Sabermetrics & Psychoanalysis: Surviving the Sophomore Slump

According to Verducci, this is who we should have been worrying about at this time last season:

As you can see, several young pitchers suffered significant regressions between 2010 and 2011, but several were roughly as good or got even better. I’m going to confine my analysis to the pitchers who most resemble Pineda in that they a.) were entering their second full season, b.) were premium prospects, c.) possessed a power pitcher’s arsenal, and d.) were promoted in their early twenties. The only pitchers who really fit the bill are Madison Bumgarner, Brett Cecil, and Mat Latos. Very little insight can be gained from Bumgarner, who was a more refined product than Pineda when he reached the majors and has thusfar had little or no problem adjusting. How the other two fared, however, will seem familiar and, perhaps, foreboding to Yankees fans.

After leading the Blue Jays in wins in 2010, Cecil came to camp in 2011 noticeably overweight and with a fastball velocity at least 5 MPH under his ’10 norm. The Jays kept him in the rotation to start the season, but he didn’t last long. After four starts in which he yielded 16 earned runs in 21 innings, Cecil was demoted. During his horrendous April, Cecil’s fastball was topping out at barely 90 MPH. When he returned to the Toronto rotation in July, his velocity was improved, though still not what it had been. He had a nice little stretch during the summer, posting a 2.95 ERA over nine starts. However, he seemed to fatigue again down the stretch, returning to the same bad habits with the same bad results (6.12 ERA in his last six starts).

Cecil and the Jays framed the narrative of his sophomore season around his poor offseason conditioning and, thus, have been promoting the fact that he lost thirty pounds coming into 2012. However, while I can’t deny that his weight may have been a factor, it seems the loss of confidence was as much of a problem as anything. Cecil, probably as a response to concerns about his velocity, varied from the approach which had made him successful in 2010. During his first full season, Cecil threw “hard stuff” – fastballs, sinkers, and sliders – 70.5% of the time. He got away from this habit in 2011, increasingly relying on his changeup, at the expense of his fastball and slider. This loss of faith, I believe, had material consequences:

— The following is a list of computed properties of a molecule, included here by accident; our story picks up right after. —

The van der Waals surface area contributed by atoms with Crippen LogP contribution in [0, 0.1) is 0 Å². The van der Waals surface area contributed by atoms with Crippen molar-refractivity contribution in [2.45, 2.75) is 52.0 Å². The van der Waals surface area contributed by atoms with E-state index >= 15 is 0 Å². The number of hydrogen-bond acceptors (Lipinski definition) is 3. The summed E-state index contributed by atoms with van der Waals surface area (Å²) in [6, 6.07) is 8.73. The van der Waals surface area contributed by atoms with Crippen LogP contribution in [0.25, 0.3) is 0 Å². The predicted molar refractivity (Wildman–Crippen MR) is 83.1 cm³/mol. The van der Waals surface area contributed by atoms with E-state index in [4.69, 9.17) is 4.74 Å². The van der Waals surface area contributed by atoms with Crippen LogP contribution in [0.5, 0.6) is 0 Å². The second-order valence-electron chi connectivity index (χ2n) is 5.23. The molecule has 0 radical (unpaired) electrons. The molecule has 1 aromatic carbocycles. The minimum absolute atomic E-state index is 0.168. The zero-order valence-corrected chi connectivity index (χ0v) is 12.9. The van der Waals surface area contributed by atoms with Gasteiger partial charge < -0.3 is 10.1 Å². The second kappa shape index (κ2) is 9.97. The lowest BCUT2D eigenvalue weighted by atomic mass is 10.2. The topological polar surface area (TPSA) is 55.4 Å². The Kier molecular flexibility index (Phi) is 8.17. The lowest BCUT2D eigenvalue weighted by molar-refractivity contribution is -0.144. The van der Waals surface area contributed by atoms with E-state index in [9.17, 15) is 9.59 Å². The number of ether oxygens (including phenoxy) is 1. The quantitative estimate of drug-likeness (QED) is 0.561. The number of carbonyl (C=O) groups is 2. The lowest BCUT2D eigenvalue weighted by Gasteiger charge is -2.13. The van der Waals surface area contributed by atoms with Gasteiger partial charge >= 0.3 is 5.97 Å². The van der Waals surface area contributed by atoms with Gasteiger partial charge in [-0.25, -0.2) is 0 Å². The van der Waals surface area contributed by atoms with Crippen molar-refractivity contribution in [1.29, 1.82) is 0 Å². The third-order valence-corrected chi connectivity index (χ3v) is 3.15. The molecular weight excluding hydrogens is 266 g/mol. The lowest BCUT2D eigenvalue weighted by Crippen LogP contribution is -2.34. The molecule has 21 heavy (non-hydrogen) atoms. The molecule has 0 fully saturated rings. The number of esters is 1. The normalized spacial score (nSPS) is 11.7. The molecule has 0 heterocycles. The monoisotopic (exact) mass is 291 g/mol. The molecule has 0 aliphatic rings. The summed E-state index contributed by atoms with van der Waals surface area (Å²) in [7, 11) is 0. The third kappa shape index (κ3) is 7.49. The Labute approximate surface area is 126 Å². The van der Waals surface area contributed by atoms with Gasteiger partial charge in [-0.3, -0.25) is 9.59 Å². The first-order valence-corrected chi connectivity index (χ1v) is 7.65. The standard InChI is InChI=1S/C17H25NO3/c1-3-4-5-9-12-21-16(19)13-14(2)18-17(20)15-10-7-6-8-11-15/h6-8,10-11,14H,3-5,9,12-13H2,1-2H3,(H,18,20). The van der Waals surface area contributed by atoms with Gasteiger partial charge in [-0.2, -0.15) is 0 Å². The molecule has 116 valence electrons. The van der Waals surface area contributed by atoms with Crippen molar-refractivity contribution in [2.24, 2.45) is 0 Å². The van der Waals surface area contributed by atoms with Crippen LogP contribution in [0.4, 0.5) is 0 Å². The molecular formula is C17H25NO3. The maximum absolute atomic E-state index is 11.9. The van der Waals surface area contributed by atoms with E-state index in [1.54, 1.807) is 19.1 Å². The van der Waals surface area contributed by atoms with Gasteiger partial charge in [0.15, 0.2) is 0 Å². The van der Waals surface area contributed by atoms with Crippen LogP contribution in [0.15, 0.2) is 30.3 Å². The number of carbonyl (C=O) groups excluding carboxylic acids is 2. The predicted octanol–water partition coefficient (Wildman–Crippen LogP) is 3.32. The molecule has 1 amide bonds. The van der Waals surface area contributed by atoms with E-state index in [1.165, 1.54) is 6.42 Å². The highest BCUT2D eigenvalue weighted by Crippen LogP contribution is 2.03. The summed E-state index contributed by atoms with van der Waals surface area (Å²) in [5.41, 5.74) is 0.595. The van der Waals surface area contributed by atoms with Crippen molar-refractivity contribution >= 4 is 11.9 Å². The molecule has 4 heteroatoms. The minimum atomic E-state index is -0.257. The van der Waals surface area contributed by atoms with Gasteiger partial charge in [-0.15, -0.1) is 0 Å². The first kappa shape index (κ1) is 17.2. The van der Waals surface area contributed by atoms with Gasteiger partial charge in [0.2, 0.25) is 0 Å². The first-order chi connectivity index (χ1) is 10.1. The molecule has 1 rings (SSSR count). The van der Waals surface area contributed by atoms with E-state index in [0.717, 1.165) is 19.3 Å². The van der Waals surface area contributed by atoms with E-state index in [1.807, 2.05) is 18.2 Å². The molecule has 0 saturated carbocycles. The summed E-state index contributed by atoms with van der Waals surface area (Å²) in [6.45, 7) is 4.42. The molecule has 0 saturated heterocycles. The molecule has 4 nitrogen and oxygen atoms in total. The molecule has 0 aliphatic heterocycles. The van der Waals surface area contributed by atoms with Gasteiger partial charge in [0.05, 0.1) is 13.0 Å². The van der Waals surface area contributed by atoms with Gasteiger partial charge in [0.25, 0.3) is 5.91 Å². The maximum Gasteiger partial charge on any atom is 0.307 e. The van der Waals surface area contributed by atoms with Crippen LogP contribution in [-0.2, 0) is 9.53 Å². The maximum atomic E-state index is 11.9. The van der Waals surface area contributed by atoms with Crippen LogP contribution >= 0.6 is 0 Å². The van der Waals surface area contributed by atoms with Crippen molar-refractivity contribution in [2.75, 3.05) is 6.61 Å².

FB=Fastball, CH=Changeup, SI=Sinker, SL=Slider, CU=Curve

The table above shows how Cecil’s pitch distributions changed from 2010 to 2011, but also, perhaps more importantly, how they differed in his five best and five worst starts (according to Game Scores). As you can see, while Cecil’s velocity is lower in his worst outings, he seems to be overcompensating by altogether abandoning the fastball. It is thus impossible to tell whether it is the lack of velocity which creates his problems or merely the change of strategy. Opposing hitters undoubtedly sit on his offspeed pitches when he overexposes them. I suspect that were Cecil to stick with his fastball, regardless of its velocity, he would’ve been more effective. Take, for instance, a middling start against the Angels in August. Cecil’s velocity that day was well below even his 2011 average. He never topped 90.3 MPH with any pitch, yet he continued to throw them all, going with the fastball and sinker 47% of the time. Despite not having his best stuff, he was able to stick around for seven full frames, allowing a respectable four earned runs in a game the Jays would go on to win. Alternatively, in his next start against the Angels, on a day he had similar velocity problems, he threw the fastball and sinker only 20% of the time and got badgered from the game after just three innings.